Technical Paper
2017-01-0213
Rezwanur Rahman, Sadek S. Rahman
The demand for Hybrid Electrified Vehicles (HEVs) is increasing due to government regulations on fuel economy. The battery systems in a PHEV have achieved tremendous efficiency over past few years. The system has become more delicate and complex in architecture which requires sophisticated thermal management. Primary reason behind this is to ensure effective cooling of the cells. Hence the current work has emphasized on developing a “Physics based” thermal management modeling framework for a typical battery system. In this work the thermal energy conservation has been analyzed thoroughly in order to develop necessary governing equations for the system. Since cooling is merely a complex process in HEV battery systems, the underlying mechanics has been investigated using the current model. The framework was kept generic so that it can be applied with various architectures. In this paper the process has been standardized in this context.
2017-03-28
Technical Paper
2017-01-0212
Mohammad Nahid, Rezwanur Rahman, Tabassum Hossainy, Shreyas Kapatral, Prashant Modi, Joydip Saha, Sadek S. Rahman
More stringent Federal emission regulations and fuel economy requirements have driven the automotive industry toward more efficient vehicle thermal management systems to best utilize the heat produced from burning fuel and improve driveline efficiency. The greatest part of the effort is directed toward the hybridization of automotive transmission systems. The efficiency and durability of hybrid powertrain depends on the heat generation in electric motors and their interactions among each other, ambient condition, the cooling system and the transmission component configuration. These increase the complexity of motor temperature prediction as well as the computational cost of running a conjugate heat-transfer based CFD analysis. In this paper, 1-D physics based thermal model is developed which allows rapid and accurate component-wise temperature estimation of the electric motor as well as transmission lubricant temperature during both steady-state and transient driving cycles.
2017-03-28
Technical Paper
2017-01-1358
Hyunbin Park
We present a novel rear-view side mirror constructed with an external lens and a planar mirror to improve both aerodynamics as well as blind spot of vehicles. We have designed the exterior lens with a free-form optical design technique to display the undistorted image on the planar mirror. The manufactured prototype of the mirror has the maximum protrusion length of 7.0 cm from the vehicle body with the field of view angle of 40 degrees for a passenger’s side, and of 15 degrees for a driver’s side, respectively. The proposed side mirror provides an alternative solution to replace conventional side mirrors in compliance with the FMVSS regulation of the rear-view side mirror of vehicles.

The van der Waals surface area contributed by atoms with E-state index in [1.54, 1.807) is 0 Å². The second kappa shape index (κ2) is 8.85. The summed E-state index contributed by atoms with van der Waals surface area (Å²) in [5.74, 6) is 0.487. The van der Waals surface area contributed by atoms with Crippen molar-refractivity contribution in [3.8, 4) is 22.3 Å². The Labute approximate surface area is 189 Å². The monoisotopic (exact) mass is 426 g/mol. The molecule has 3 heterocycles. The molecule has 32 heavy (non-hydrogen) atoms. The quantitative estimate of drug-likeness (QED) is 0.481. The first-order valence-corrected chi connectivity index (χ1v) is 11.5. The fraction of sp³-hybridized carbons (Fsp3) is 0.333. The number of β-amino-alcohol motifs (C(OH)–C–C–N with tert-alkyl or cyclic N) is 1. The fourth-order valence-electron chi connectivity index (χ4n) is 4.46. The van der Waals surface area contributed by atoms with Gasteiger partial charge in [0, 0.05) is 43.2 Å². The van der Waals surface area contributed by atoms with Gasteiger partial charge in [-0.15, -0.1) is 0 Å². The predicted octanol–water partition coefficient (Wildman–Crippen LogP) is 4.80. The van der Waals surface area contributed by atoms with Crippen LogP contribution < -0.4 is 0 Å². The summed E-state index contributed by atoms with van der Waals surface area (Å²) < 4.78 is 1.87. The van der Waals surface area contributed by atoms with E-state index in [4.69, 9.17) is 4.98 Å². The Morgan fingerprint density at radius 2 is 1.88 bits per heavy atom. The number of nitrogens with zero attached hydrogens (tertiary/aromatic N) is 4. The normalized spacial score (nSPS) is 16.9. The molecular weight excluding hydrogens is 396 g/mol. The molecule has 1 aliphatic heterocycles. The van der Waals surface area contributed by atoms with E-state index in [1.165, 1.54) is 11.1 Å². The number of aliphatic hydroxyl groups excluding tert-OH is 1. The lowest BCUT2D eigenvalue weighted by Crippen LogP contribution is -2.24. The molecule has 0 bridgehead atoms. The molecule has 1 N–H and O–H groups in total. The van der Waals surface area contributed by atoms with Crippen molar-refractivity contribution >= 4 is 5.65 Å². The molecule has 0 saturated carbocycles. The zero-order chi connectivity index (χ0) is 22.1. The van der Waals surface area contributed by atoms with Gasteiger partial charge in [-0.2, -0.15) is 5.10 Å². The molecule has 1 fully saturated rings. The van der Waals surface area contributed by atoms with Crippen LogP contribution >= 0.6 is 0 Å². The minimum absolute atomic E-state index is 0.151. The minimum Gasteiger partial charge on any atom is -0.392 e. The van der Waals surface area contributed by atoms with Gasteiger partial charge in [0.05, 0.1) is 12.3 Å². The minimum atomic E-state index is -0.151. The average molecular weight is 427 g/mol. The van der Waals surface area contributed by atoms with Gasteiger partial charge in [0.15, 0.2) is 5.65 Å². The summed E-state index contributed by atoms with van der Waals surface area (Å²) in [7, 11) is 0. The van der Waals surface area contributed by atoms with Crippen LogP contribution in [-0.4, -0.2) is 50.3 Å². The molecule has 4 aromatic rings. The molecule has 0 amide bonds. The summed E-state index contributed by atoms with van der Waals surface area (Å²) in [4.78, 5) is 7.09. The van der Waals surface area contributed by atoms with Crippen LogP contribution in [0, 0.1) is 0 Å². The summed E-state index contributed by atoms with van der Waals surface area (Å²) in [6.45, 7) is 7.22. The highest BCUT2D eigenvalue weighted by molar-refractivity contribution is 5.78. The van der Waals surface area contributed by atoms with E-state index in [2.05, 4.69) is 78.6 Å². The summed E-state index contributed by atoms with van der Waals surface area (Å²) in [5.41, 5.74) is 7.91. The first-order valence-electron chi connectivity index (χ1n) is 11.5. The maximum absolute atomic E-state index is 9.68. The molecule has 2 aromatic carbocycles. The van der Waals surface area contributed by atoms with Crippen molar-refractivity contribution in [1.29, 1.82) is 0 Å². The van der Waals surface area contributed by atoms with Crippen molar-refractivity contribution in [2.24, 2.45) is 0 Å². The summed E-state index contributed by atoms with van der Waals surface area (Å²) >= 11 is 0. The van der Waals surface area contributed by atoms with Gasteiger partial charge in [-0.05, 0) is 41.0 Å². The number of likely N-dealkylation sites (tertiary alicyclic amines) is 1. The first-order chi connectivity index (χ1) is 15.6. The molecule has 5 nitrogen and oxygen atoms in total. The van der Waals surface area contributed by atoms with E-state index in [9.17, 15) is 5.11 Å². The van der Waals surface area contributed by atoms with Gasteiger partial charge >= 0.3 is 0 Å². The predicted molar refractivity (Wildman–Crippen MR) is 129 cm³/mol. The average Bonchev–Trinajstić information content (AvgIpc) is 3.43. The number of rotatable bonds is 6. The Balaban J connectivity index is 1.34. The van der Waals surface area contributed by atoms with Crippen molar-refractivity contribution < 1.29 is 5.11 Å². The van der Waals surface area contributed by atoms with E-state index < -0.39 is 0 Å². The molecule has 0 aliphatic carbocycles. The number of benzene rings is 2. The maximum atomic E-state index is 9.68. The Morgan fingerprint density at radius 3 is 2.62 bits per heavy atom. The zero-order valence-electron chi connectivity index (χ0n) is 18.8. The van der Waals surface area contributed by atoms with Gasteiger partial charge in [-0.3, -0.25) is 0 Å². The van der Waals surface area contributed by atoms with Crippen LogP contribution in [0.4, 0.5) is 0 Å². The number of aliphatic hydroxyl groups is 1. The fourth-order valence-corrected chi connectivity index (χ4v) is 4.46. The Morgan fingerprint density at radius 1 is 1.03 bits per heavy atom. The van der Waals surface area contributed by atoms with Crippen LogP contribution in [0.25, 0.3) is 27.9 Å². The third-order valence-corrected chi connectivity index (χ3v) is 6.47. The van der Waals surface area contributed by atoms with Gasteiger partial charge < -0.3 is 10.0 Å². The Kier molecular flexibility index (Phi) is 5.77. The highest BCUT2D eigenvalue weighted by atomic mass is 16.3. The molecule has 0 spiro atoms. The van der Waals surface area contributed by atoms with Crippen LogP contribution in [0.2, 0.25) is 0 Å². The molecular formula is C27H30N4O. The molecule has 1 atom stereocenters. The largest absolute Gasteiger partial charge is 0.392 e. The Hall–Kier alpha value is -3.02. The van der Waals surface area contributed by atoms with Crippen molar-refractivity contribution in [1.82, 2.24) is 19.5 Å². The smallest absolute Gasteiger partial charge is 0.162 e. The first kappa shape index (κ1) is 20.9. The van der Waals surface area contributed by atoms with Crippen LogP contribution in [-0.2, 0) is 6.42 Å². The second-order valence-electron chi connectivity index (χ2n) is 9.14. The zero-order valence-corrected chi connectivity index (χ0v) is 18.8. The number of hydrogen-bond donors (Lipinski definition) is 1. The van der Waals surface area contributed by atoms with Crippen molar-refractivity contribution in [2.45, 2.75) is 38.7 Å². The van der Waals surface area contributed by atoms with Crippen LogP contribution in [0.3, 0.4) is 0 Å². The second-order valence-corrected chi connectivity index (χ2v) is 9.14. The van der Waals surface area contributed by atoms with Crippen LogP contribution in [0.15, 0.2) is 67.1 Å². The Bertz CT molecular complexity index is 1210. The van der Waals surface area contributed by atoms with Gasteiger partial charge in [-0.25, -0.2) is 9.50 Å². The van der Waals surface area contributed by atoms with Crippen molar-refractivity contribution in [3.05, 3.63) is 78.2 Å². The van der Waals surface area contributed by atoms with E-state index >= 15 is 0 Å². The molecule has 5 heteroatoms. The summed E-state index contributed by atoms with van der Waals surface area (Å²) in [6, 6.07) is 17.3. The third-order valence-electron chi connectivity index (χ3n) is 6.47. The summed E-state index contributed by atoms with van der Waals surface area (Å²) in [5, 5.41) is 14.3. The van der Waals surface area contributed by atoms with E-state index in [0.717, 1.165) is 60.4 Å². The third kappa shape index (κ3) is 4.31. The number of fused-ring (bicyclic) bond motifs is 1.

2017-03-28
Technical Paper
2017-01-1592
Jingdong Cai, Saurabh Kapoor, Tushita Sikder, Yuping He
In this paper, active aerodynamic wings are investigated using numerical simulation in order to improve vehicle handling performance under high-speed cornering maneuvers. Air foils are selected and analyzed to determine the basic features of aerodynamic wings. Built upon the airfoil analysis, the 3D aerodynamic wing model is developed using a commercial software package, Siemens NX®. Then the virtual aerodynamic wings are assembled with the 3D vehicle model designed also using Siemens NX®. The resulting 3-D geometry model is used for aerodynamic analysis based on numerical simulation using a computational fluid dynamics (CFD) software package, ANSYS FLUENT®. The CFD-based simulation data and the multibody dynamic vehicle model generated CarSim®are combined to study the effects of active aerodynamic wings on handling performance of high-speed vehicles.
2017-03-28
Technical Paper
2017-01-1524
Robert Lietz, Levon Larson, Peter Bachant, John Goldstein, Rafael Silveira, Mehrdad Shademan, Pete Ireland, Kyle Mooney
The number of computational fluid dynamics simulations performed during the vehicle aerodynamic development process continues to expand at a rapid rate. One key contributor to this trend is the number of analytically based designed experiments performed to support vehicle aerodynamic shape development. A second contributor is the number of aerodynamic optimization studies performed for vehicle exterior components such as mirrors, underbody shields, spoilers, etc. A third contributor is the increasing number of “what if” exploratory studies performed early in the design process when the design is relatively fluid. Licensing costs for commercial CFD solutions become a significant constraint as the number of simulations expand. A number of alternative products (independently developed, supported and documented forks of the popular OpenFOAM® toolbox) have become available in recent years offering a lower cost alternative to traditional commercial CFD products.
2017-03-28
Technical Paper